English overboard: Dutton ditches the dog whistle and barks instead
Updated about 2 hours ago
Peter Dutton's statement on asylum seekers was, in its way, a work of art. Critics may yet come to consider this latest gust of enthusiasm the Minister's best work yet, writes Neil McMahon.
"They won't be numerate or literate in their own language, let alone English. These people would be taking Australian jobs, there's no question about that. For many of them that would be unemployed, they would languish in unemployment queues and on Medicare and the rest of it so there would be huge cost and there's no sense in sugar-coating that, that's the scenario."
Like a mountaineer opting to climb the final stage of Everest in thongs, he first boldly threw aside an Australian leader's favourite tool of trade - dog whistle be gone; no need for it once you have mastered the art of actually barking. And then he gave us what might be called the "English Overboard" affair of the 2016 campaign, a neat bookend to the kiddies-in-the-drink spectacular that so distinguished the 2001 showdown - the very election at which Dutton first presented his chiselled features and chosen fancies to voters.
Dutton's statement on asylum seekers was, in its way a work of art - and a particularly Queensland work of art at that. Sir Joh Bjelke-Petersen himself would've been proud to have produced this collision of words and sentences, tumbling forth and governed only by the rule that each sentence was to make a swift nonsense of the sentence immediately preceding it.
And what a joy it is to behold - a minister holding forth on questions of literacy with the grammatical flair of an autocorrected drunk text.
In the space of three sentences, refugees were painted as the cleverest bunch of illiterate yet industrious job-hogging layabout if completely hypothetical invaders the Australian people had ever been invited to collectively clutch their pearls over.
(For good measure on the literacy front, Dutton questioned whether these folk would be "numerate ... in English", which doesn't add up at all. Counting is counting, Minister, and knows no tongue - eight weeks, to pick a random example, will always be eight endless, painful weeks, no matter the language in which we might grimly tally the toll. The words we use for counting - one, two, three - you following, Minister? - they would be a matter of literacy.)
Moving on and back to the fearmongering at hand. Despite, or perhaps because of, his blithe defiance of the need to make any sense, Dutton almost got away with it. Actually, he did get away with it on Sky News when he first said it, and make of that what you will. But not long after his warnings hit the outside world it became clear the Minister was actually stranded and left straddling in the most painful of positions.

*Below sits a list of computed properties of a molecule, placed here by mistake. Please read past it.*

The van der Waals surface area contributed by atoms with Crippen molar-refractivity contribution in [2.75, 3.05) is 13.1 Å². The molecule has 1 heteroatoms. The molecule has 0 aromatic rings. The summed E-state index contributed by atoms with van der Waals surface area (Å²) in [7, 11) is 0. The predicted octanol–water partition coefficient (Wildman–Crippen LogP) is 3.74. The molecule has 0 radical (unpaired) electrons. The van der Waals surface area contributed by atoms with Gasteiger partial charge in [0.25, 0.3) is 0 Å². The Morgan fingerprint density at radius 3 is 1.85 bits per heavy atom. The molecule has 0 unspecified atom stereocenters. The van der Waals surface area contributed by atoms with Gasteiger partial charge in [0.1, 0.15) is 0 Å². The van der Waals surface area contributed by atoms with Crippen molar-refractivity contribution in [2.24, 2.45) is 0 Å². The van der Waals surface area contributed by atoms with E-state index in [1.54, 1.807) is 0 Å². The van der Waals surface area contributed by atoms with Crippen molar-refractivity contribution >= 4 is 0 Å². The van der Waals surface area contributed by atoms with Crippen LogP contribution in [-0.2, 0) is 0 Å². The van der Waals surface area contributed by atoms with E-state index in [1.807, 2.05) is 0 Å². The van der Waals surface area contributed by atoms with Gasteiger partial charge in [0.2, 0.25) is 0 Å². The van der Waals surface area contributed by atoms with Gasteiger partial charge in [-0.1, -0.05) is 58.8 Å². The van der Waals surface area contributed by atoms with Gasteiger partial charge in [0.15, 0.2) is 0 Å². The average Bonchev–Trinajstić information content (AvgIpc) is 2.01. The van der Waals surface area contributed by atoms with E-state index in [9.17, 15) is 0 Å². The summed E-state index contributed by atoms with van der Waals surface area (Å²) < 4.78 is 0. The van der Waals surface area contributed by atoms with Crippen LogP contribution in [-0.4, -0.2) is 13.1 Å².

Sir Joh himself could have warned him to take care - in a famous missive with almost eerie pertinence to Dutton's current role, the master of the Queensland word salad once advised:
You can't sit on a fence, a barbed wire fence at that, and have one ear to the ground.
Indeed you cannot, and nor should you try to dance on one, as Dutton is learning after his frolic along the wire last night. Not that he is one to be deterred easily.
He is, after all, a one-time northern copper, a determined bunch. Not for nothing was the young Dutton, aged just over 30, sent in on the frontline of that 2001 election.
Like many of his Queensland brethren - Sir Joh actually looked like a peanut, Peter Beattie like a plump tomato, Campbell Newman an overripe asparagus - Dutton came blessed with a certain farm-fresh visage. In his case, it was like a Brussels sprout had been cross-bred with Donny Osmond - and it was from those formidable teeth that one deduced he meant business.
And so it has proven, though taking care of business has made him perhaps even more prone than others to the pitfalls of public focus. His most famous how-to-wreck-a-photo-op moment came when a hovering microphone caught him cracking wise about rising sea levels swamping our Pacific neighbours. Prior to last night, this was his most notable contribution to comedy folklore, alongside his aborted stand-up experiment with Operation Border Force at Flinders Street station.
But critics may come to consider this latest gust of enthusiasm the Minister's best work yet, coming as it does a precise 100 days before the 15th anniversary of the Tampa crisis - the event that sealed the 2001 election result for John Howard, and therefore Dutton's political career.
A mere 17 days after Tampa came 9/11, and two months after that, polling day. Within those weeks lies the origin story for the politics of today - right up to that Dutton interview last night. Only the dog whistle was missing.
But he's always shown signs he didn't much see the need of it when you could just say things right out loud. In his maiden speech, this much was clear. He spoke of crime "causing older Australians to barricade themselves in their homes"; of "the boisterous minority and the politically correct" with their outsized influence; of the "silent majority ... fed up with bodies like the ... Refugee Action Collective".
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Neil McMahon is a freelance writer.
First posted about 2 hours ago